My dad is using a whole house water softerner with an RO system under the sink - all made by aqua systems.

After tasting these cups - I almost think the taste I was getting from the crystal geyser could be described as metallic or sharp on the front of the palate. My dad's water causes a much more "rounded" flavor profile - fruit is more prevalent, acidity is tamed, and theres nothing overly sharp. I can't get over how much better it is.

AgileMJOLNIR

Postby AgileMJOLNIR » May 16, 2018, 7:43 pm

Thank you everyone for all the advice. I may toy around with different solutions in the future but for now Crystal Geyser seems recommended by many people I've spoken too including La Marzocco. I'm fortunate enough to have Crystal Geyser from the Shasta/Weed source so I'll give it a shot. I do plan on throwing some test strips in it anyways and I sure do hope the results are favorable because I just returned from the store with 10gallons of it :lol:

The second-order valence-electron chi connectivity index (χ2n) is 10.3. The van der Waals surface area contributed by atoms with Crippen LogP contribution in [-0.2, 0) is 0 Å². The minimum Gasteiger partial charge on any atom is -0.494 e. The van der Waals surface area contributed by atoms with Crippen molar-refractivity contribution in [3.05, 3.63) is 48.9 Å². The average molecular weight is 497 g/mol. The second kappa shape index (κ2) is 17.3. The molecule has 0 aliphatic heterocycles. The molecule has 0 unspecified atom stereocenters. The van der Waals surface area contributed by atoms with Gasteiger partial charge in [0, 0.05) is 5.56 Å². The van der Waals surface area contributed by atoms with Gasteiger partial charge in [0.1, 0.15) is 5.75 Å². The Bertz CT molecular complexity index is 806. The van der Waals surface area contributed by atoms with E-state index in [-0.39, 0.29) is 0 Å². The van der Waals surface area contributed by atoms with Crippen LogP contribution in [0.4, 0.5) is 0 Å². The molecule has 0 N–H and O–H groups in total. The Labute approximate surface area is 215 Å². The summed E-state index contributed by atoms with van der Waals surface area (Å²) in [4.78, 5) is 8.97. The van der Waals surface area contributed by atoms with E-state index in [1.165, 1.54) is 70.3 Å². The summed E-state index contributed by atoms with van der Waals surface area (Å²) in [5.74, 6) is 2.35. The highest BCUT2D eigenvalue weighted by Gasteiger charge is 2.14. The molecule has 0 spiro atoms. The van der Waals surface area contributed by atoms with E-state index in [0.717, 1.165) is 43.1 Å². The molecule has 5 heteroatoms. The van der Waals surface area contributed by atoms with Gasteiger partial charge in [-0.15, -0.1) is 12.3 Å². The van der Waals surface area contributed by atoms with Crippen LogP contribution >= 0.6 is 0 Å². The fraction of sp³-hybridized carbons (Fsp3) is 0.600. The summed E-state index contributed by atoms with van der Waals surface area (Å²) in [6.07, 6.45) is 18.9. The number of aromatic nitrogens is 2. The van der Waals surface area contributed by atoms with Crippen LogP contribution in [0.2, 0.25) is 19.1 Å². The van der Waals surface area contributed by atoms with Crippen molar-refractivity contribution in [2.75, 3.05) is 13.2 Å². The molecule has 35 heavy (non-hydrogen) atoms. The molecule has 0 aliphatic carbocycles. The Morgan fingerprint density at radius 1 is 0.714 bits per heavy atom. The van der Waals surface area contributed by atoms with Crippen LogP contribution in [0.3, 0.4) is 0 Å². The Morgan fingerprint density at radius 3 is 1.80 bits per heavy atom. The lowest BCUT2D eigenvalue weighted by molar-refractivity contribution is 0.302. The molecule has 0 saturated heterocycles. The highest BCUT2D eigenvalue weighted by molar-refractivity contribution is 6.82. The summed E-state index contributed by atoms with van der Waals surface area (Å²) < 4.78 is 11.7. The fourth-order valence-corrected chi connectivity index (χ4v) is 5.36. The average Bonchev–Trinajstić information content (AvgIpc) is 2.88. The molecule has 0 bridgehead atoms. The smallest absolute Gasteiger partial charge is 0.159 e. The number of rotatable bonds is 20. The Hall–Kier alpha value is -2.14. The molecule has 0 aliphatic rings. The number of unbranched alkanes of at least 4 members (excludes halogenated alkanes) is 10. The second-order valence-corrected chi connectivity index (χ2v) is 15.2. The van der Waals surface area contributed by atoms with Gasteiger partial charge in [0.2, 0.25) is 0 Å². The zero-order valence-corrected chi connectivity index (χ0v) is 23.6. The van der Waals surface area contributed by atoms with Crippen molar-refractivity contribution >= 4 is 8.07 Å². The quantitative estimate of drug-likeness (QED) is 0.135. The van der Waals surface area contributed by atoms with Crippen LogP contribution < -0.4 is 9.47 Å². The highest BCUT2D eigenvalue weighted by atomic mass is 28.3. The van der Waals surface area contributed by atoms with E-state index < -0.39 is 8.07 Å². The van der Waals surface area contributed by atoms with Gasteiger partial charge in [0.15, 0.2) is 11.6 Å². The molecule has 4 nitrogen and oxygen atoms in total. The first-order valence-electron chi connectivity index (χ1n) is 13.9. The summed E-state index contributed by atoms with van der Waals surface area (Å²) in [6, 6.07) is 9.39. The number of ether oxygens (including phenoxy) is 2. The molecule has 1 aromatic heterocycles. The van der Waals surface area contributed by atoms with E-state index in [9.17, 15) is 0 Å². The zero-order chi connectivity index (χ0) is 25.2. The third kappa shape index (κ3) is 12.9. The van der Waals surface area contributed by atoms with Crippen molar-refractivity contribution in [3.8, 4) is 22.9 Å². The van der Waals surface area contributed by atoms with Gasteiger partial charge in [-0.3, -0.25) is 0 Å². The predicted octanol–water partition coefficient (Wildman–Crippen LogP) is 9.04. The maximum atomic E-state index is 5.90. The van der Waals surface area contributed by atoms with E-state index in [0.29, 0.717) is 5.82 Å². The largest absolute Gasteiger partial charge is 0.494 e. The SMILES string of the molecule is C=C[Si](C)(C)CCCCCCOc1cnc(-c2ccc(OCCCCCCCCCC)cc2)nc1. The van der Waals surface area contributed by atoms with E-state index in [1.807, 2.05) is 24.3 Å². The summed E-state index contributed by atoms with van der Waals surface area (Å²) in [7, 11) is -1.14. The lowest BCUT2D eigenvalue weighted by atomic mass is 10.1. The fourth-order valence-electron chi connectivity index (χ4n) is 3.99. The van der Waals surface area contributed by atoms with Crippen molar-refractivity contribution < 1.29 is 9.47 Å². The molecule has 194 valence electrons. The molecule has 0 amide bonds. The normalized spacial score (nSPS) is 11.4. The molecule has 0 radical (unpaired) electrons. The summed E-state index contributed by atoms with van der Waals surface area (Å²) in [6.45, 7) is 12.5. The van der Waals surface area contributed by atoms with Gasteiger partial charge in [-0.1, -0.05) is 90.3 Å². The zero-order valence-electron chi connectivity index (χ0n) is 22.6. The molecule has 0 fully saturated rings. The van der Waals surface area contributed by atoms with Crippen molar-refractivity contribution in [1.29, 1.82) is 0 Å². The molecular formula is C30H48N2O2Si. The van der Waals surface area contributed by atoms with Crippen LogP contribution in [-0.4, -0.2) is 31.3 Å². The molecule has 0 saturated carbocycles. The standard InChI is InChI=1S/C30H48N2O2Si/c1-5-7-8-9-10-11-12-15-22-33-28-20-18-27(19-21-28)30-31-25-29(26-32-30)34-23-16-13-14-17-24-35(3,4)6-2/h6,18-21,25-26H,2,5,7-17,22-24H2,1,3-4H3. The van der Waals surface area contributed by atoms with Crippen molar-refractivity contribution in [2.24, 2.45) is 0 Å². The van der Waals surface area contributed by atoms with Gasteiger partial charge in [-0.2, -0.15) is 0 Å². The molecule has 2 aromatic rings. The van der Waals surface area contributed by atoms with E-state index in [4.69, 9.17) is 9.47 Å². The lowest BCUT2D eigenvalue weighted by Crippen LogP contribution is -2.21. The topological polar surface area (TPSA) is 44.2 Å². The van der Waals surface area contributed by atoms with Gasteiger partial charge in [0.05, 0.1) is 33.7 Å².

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Viernes

Postby Viernes » May 17, 2018, 5:36 am

Does this craziness about water composition really matter?

You can get +10000 ppm if you sumerge the water tds meter into the coffee... This led me to remember when rpavlis said that coffee contained enormous amounts of minerals... So using water with 50 or 150 TDS is going to make any difference?